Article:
Miller and de Luis, MIT graduate student colleagues in the 1980s, have collaborated on numerous space experiments. SPHERES is only the latest. "It's a laboratory on the International Space Station for conducting fundamental research into satellite formation flight and docking," Miller said. SPHERES, a $1 million project, will be the sixth research laboratory his lab team and Payload have put into space together, all involving microgravity and the control of satellites; the most recent, in 2000, was called MACE, for mid-deck active control experiment, which allowed space station astronauts to study vibration control for precision optical satellites.
The formation-flying concept has its roots at MIT, where Miller teaches as associate professor of aeronautics and astronautics. Under an initial contract from the Air Force, the school's space systems lab began looking into designing and programming satellites to maintain relative space and motion and perform a range of missions. Miller's undergraduate class developed the hardware, while his graduate students worked on the software. The concept was initially tested three years ago on a KC135, similar to a Boeing 707 jetliner, that was used by the Air Force for parabolic flight research.
"At the time, we thought we should bring this up to space," Miller recalled. "You only get 10 really good seconds of weightlessness on the KC135. On the space station, we could get minutes to hours."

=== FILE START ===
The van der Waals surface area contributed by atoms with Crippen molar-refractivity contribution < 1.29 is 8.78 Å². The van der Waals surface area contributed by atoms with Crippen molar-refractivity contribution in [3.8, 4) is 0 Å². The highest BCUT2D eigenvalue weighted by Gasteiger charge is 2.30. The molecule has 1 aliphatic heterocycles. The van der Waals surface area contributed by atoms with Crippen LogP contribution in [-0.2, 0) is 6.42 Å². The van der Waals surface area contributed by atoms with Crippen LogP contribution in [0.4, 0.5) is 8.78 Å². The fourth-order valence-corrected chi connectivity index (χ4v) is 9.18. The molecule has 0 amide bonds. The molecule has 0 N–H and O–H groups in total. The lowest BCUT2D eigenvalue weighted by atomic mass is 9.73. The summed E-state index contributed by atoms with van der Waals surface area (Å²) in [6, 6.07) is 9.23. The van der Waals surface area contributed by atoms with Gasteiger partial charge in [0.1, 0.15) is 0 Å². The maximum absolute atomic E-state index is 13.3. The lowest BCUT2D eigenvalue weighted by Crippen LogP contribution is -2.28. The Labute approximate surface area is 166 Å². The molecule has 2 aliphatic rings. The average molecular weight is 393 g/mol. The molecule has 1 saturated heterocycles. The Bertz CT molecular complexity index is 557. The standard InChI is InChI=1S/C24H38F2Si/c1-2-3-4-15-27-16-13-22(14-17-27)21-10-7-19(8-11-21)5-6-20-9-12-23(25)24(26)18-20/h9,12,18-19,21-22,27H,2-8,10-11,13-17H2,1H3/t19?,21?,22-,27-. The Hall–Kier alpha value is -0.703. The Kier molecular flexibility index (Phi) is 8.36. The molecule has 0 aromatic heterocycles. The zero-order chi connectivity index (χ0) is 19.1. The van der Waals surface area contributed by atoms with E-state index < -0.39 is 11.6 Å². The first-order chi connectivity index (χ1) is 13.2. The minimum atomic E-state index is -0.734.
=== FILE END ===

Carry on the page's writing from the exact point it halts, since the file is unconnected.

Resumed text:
Payload was founded in 1984 by MIT PhDs Byron Lichtenberg and Anthony Arrott to provide support services to researchers in life sciences, material sciences, space, and underwater environment. But space research was the priority from the start. "We're space cadets," explained de Luis, a long-time Payload project manager who purchased the company in 1995. "We like to work on things that fly in space."
Payload also has had a history of international collaboration. It was the first American company to place an experiment (involving protein crystal growth) on Russia's space station Mir, during an earlier hiatus in US shuttle operations after the 1986 explosion of the Challenger. And it has long been tracking the influence of gravity on cellular processes.
The company, with just 30 employees, competes for NASA and Pentagon contracts with both small private companies and conglomerates such as the Boeing Co. Payload's managers, space science veterans with strong ties to NASA, say that by staying small they can better work with the space agency to help determine the goals of an experiment.
"We're able to very often influence the early-stage design of a program to shape it to be as agile and nimble as possible," said Julianne Zimmerman, a Payload senior engineer.
One thing they share with Boeing and everyone else in the space business is an environment of uncertainty, as government officials reassess the US space program in the wake of the Columbia's destruction. The accident on Feb. 1 took an emotional toll -- both de Luis and Zimmerman had met some of the astronauts -- but it has not deterred them. And de Luis said he doubts it will result in a long-term loss of funding for NASA or space research.
Robert Weisman can be reached at email@example.com.
© Copyright 2003 Globe Newspaper Company.